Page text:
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Big companies v. startups
The compensation trade-off has changed a lot over time. When Paul Graham was writing in 2004, he used $80k/yr as a reasonable baseline for what “a good hacker” might make. Adjusting for inflation, that's about $100k/yr now. But the total comp for “a good hacker” is $250k+/yr, not even counting perks like free food and having really solid insurance. The trade-off has heavily tilted in favor of large companies.

The interesting work trade-off has also changed a lot over time, but the change has been… bimodal. The existence of AWS and Azure means that ideas that would have taken millions of dollars in servers and operational expertise can be done with almost no fixed cost and low marginal costs. The scope of things you can do at an early-stage startup that were previously the domain of well funded companies is large and still growing. But at the same time, if you look at the work Google and MS are publishing at top systems conferences, startups are farther from being able to reproduce the scale-dependent work than ever before (and a lot of the most interesting work doesn't get published). Depending on what sort of work you're interested in, things might look relatively better or relatively worse at big companies.
finance  career-advice  startups  dan-luu 
1 hour ago by chriskrycho
White Hat Management Services, LLC
We are a full service business management firm specializing in the sports and entertainment industries. Our professionals work with some of the biggest names in the music industry, from multi-platinum selling artists 3 Doors Down and Dave Matthews Band to the legendary Rock and Roll Hall of Fame artists KISS.
finance 
10 hours ago by lukesitalsingh
The Great American Bubble Machine – Rolling Stone
"The world's most powerful investment bank is a great vampire squid wrapped around the face of humanity, relentlessly jamming its blood funnel into anything that smells like money."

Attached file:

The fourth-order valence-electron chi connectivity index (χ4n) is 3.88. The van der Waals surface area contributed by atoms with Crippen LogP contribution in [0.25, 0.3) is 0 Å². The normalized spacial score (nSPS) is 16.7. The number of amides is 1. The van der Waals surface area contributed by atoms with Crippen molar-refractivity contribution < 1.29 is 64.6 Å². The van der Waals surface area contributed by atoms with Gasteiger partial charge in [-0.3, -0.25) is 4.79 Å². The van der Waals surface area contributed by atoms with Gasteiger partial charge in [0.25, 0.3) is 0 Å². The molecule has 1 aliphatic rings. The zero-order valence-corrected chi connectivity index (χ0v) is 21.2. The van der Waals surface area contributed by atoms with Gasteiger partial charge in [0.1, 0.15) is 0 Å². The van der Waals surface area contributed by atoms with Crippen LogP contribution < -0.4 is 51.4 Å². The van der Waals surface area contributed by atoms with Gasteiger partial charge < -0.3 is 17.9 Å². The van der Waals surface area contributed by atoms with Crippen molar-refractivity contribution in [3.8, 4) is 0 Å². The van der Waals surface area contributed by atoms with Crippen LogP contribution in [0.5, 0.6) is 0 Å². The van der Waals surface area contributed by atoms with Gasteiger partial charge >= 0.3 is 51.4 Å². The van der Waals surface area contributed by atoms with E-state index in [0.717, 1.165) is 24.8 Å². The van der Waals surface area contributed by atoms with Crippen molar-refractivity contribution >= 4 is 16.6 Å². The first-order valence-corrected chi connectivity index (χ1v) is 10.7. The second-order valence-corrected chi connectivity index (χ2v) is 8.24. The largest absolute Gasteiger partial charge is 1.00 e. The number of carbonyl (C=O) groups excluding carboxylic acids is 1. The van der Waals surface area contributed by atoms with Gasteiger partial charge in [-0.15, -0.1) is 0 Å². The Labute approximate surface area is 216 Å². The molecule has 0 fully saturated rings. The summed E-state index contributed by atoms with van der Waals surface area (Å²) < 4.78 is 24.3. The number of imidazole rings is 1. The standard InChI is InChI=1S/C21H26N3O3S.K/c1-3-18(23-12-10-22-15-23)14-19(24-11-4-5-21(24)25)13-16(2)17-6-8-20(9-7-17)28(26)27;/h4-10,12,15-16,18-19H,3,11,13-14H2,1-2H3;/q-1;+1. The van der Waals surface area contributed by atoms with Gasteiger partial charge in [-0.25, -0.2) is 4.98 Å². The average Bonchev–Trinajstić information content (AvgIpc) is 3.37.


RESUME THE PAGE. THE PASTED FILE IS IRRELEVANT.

humor  finance  business  history 
10 hours ago by nathansmith
Bernanke, Geithner, and Paulson's Lessons of the Crash
After the French Revolution it was famously said that the surviving Bourbon aristocrats had “learned nothing and forgotten nothing.”  Judging by their recent op-ed piece in The New York Times, “What We Need to Fight the Next Financial Crisis,” the same could be said of Ben Bernanke, Tim Geithner, and Hank Paulson.

As treasury secretaries and chair of the Federal Reserve, these three were the most powerful regulators of the financial system during the disastrous crisis of a decade ago. Yet they devote only a few words to their own failures to predict or prevent the last crisis (“Although we and other regulators did not foresee the crisis…”) and the lessons that might hold for today. Just a brief paragraph is devoted to the state of post-crisis regulations. 
finance  argument  politics  history 
17 hours ago by kmt
FinTecSystems - Banking API, Categorization & Financial Data Analysis
One-Stop-Shop: Transactiondata, Categorization and Data Analytics
research  finance  germany  ML  b2b 
18 hours ago by shalmaneser
Credit Suisse Analyst Really Brought in Clients - Bloomberg
Imagine you are a 22-year-old hired at a big investment bank as a first-year analyst, straight out of college. You show up at the introductory training class, where the bank teaches new analysts how to do discounted cash flow analyses and format working-group lists. But you don’t come alone. For some reason Warren Buffett is with you. Just hanging out, going to your training classes. You are inseparable for the whole program. “Oh yeah, that’s my buddy Warren,” you tell your fellow analysts. “I just like talking about deals with my young friend,” he explains.

At the end of the program, there is a multiple-choice exam testing your knowledge of financial concepts. You do very poorly on the exam. Here is my question: Does the bank care? Are your bosses like “I am sorry but this person does not know much about finance or WGL formatting, which are the essential skills for any first-year analyst”? Or do they throw your exam in the garbage, invite you out to dinner, and suggest that you bring your friend Warren along to talk about a few deal ideas they have?

Decades of investment banks hiring top students from top universities, training them in financial modeling and working them all the time has created the misleading impression that the essential job of an investment banker is to be smart or hard-working or an expert in financial modeling. But the essential job of an investment banker—the thing she gets paid for—is to convince corporate executives to hire her investment bank to do deals. It is a sales job, a relationship job, a people job. Being smart and hard-working and an expert in financial modeling are tools that are often useful in achieving the main goal, and that are probably essential in sustaining the business in the long term. But if you can do the main thing, then you can skip a lot of the instrumental stuff.
finance  argument  reference  tips-and-tricks 
18 hours ago by kmt

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